audio/video content


Don’t sail over the edge!

Back in March 2017, I presented an in-depth report on the risks/rewards of streaming “free” TV shows and movies using a “Kodi box”:

Kodi 3rd-party piracy addons: Here be dragons!

The currents have changed since then, and not in favor of the pirates.

Here is a marine weather report from How To Geek:

Why Your Kodi Box Isn’t Working, and What to Use Instead

If the thought of losing MSNBC and/or Fox News is stopping you from cutting the cable, here is one way to watch for free.

This way involves running free Plex Server software on your PC, and manually adding Plex channel plugin software for cCloud.

cCloud TV is a free cloud-based social IPTV service.  All IPTV links are submitted by users.

If you set it up right, you can watch these two news channels and more on your phone, tablet, PC, or Roku box.


cCloud has no control over the streams listed there, so there are no guarantees they will work indefinitely, but they are updated periodically. You might occasionally need to look for new links to the streams you like in cCloud.

This is only a high-level set of instructions, so you need to be pretty comfortable with Windows and fooling around with software, but if you succeed, it’s a nice feature to have.

First, sign up at Download and install the free Plex server software on your PC.

Plex offers a number of free “channels”. Check them out, however, note that they are not streams but collections of videos. Well worth trying if you have a yen for some HGTV or Food Network, like my wife does on Saturdays.

However, the Plex channel you want is called cCloud, and it is not available in the Plex repository.

Download cCloud Plex plugin software here:

Extract the zip file downloaded from github to the Plex Media Server plugins folder on your PC;

On Windows 7, 8, and 10, the folder is located here:

C:\Users\[Your Username]\AppData\Local\Plex Media Server\Plug-ins

Then restart the Plex server, or reboot.

More about cCloud for Plex here:…/rel-ccloudtv-channel-iptv/p1

cCloud has MSNBC and Fox News streaming links among others (many of them require high bandwidth, but these two do not).

Save bookmarks to them within cCloud.

You can watch them on Plex via your browser.

Or, get the free Plex app on your phone and watch there.

If you have a Roku, add the free Plex channel and click your way to your cCloud bookmarks.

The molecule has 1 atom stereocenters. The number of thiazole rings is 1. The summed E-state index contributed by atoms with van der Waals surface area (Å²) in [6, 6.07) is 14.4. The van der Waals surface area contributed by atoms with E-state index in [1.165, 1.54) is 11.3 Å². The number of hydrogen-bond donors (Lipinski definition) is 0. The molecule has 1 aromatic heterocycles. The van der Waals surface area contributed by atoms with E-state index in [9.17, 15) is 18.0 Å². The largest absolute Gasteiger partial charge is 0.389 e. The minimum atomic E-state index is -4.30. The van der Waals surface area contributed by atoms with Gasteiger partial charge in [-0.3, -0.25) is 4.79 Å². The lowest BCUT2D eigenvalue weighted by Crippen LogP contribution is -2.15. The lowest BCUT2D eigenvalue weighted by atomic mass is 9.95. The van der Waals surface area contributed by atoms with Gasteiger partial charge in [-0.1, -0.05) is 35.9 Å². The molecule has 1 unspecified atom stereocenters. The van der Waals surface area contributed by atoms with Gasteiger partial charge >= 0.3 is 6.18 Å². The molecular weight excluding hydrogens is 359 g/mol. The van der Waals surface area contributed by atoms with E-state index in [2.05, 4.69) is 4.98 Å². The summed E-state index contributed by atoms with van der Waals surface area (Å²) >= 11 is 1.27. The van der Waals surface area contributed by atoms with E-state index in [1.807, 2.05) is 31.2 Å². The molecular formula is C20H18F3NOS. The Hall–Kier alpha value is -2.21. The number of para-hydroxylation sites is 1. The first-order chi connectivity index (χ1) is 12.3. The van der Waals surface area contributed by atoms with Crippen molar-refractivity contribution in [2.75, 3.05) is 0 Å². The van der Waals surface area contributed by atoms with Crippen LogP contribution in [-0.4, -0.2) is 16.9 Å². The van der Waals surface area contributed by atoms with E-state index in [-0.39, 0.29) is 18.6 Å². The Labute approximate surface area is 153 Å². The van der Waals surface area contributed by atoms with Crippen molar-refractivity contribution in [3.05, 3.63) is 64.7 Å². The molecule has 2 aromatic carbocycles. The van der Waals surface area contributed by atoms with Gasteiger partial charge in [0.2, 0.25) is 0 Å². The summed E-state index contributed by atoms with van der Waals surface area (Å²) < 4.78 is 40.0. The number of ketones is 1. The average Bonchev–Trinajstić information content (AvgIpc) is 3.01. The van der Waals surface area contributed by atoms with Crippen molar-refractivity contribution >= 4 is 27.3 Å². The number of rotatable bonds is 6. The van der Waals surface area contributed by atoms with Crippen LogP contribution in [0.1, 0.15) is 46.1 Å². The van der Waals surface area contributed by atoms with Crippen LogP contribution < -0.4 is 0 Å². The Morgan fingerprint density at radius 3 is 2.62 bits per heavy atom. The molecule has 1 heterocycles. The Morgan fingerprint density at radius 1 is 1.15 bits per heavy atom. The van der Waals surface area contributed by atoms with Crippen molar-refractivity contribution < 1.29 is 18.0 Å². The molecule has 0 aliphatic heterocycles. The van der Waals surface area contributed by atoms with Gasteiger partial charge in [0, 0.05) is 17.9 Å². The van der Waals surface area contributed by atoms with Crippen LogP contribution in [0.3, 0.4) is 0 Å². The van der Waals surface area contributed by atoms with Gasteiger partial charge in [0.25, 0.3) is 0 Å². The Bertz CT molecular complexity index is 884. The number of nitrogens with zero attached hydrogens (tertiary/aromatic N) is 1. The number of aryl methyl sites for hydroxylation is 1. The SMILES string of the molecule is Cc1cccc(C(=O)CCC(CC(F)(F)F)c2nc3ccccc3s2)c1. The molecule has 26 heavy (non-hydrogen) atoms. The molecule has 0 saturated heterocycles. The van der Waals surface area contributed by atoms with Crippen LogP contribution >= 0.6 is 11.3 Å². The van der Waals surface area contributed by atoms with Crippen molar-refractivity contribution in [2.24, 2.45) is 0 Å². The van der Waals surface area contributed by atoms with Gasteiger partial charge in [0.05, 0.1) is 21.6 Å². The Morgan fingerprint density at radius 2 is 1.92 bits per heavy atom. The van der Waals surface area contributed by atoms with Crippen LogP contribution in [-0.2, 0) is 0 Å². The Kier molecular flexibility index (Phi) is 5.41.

“Slow TV” on Pluto.TV. Good viewing while waiting for my system to achieve sentience.

I found a free internet TV service which is like an alternate cable/satellite TV universe.

It’s called Pluto.TV, available as a Roku channel, as a Chromecast-able Android app, as well as on AppleTV, PlayStation and others. You get lots of channel and program listings on a grid, just like cable.

TechHive described Pluto TV as “the best cord-cutting app you’re not using“.

For the cord-cutter, Pluto.TV gives you an amazing cable channel-surfing experience at no cost.

There are some channels you will recognize (CNBC, CBSN) and many you may or may not (The Feed, RiffTrax, Hive). But I have been surprised at how many interesting shows I have stumbled across so far. The spectrum of interests mimics that of pay TV.

One unusual Pluto.TV channel is called Slow TV. My favorite episode so far is a 7-hour real-time train journey from Bergen to Oslo. Very relaxing and immersive if you get right up to the screen like I did.

NRK, Norway’s public broadcasting company, has made nearly two dozen slow TV videos. including other train trips and coastal cruises.

But that is not typical of Pluto.TV’s fare.

I watch on a Roku 3, and it is slick and user-friendly. I found that the 2nd generation Roku LT was sluggish with the CPU-intensive Pluto.TV app. Using my Android phone by itself or with Chromecast also seems to work well.

Other personal favorites:

“The Norm MacDonald Show” on the THC Channel; I became an instant fan of his after laughing my head off at his Kojak joke on his episode of Jerry Seinfeld’s Comedians in Cars Getting Coffee. My review of CiCGC in 2014.

Over on The Feed is an all-time favorite British comedy series, “The IT Crowd”. I would be slightly abashed to go directly to my Plex or Emby channels and re-watch one of these from my own complete library, but when it turns up here, no guilt. Such is the difference between active and passive viewing.

“TableTop” on Geek & Sundry: Wil Wheaton (‘Wesley Crusher’ from “Star Trek: The Next Generation”) plays a board game with three guests. Very entertaining even if you don’t follow all the details of these complex games.